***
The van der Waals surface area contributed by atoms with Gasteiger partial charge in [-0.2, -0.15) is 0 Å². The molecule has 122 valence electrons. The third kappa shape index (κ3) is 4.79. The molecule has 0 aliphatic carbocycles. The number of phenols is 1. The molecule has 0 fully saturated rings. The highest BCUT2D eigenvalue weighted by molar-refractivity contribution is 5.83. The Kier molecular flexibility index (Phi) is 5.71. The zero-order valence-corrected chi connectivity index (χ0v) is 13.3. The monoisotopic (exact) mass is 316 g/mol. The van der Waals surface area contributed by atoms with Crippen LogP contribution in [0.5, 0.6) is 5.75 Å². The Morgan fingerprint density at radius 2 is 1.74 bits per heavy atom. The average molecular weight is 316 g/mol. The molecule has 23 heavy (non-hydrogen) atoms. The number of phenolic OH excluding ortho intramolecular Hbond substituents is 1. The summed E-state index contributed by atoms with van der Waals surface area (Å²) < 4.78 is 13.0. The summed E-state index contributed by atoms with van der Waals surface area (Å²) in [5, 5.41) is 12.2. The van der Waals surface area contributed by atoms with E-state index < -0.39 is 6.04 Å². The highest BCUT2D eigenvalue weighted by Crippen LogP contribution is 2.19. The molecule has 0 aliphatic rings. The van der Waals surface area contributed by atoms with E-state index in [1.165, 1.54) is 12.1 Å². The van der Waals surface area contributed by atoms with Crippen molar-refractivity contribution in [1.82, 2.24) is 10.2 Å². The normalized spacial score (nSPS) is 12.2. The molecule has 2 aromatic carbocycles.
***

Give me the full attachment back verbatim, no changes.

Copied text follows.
The van der Waals surface area contributed by atoms with Gasteiger partial charge in [-0.2, -0.15) is 0 Å². The molecule has 122 valence electrons. The third kappa shape index (κ3) is 4.79. The molecule has 0 aliphatic carbocycles. The number of phenols is 1. The molecule has 0 fully saturated rings. The highest BCUT2D eigenvalue weighted by molar-refractivity contribution is 5.83. The Kier molecular flexibility index (Phi) is 5.71. The zero-order valence-corrected chi connectivity index (χ0v) is 13.3. The monoisotopic (exact) mass is 316 g/mol. The van der Waals surface area contributed by atoms with Crippen LogP contribution in [0.5, 0.6) is 5.75 Å². The Morgan fingerprint density at radius 2 is 1.74 bits per heavy atom. The average molecular weight is 316 g/mol. The molecule has 23 heavy (non-hydrogen) atoms. The number of phenolic OH excluding ortho intramolecular Hbond substituents is 1. The summed E-state index contributed by atoms with van der Waals surface area (Å²) < 4.78 is 13.0. The summed E-state index contributed by atoms with van der Waals surface area (Å²) in [5, 5.41) is 12.2. The van der Waals surface area contributed by atoms with E-state index < -0.39 is 6.04 Å². The highest BCUT2D eigenvalue weighted by Crippen LogP contribution is 2.19. The molecule has 0 aliphatic rings. The van der Waals surface area contributed by atoms with E-state index in [1.165, 1.54) is 12.1 Å². The van der Waals surface area contributed by atoms with Crippen molar-refractivity contribution in [1.82, 2.24) is 10.2 Å². The normalized spacial score (nSPS) is 12.2. The molecule has 2 aromatic carbocycles.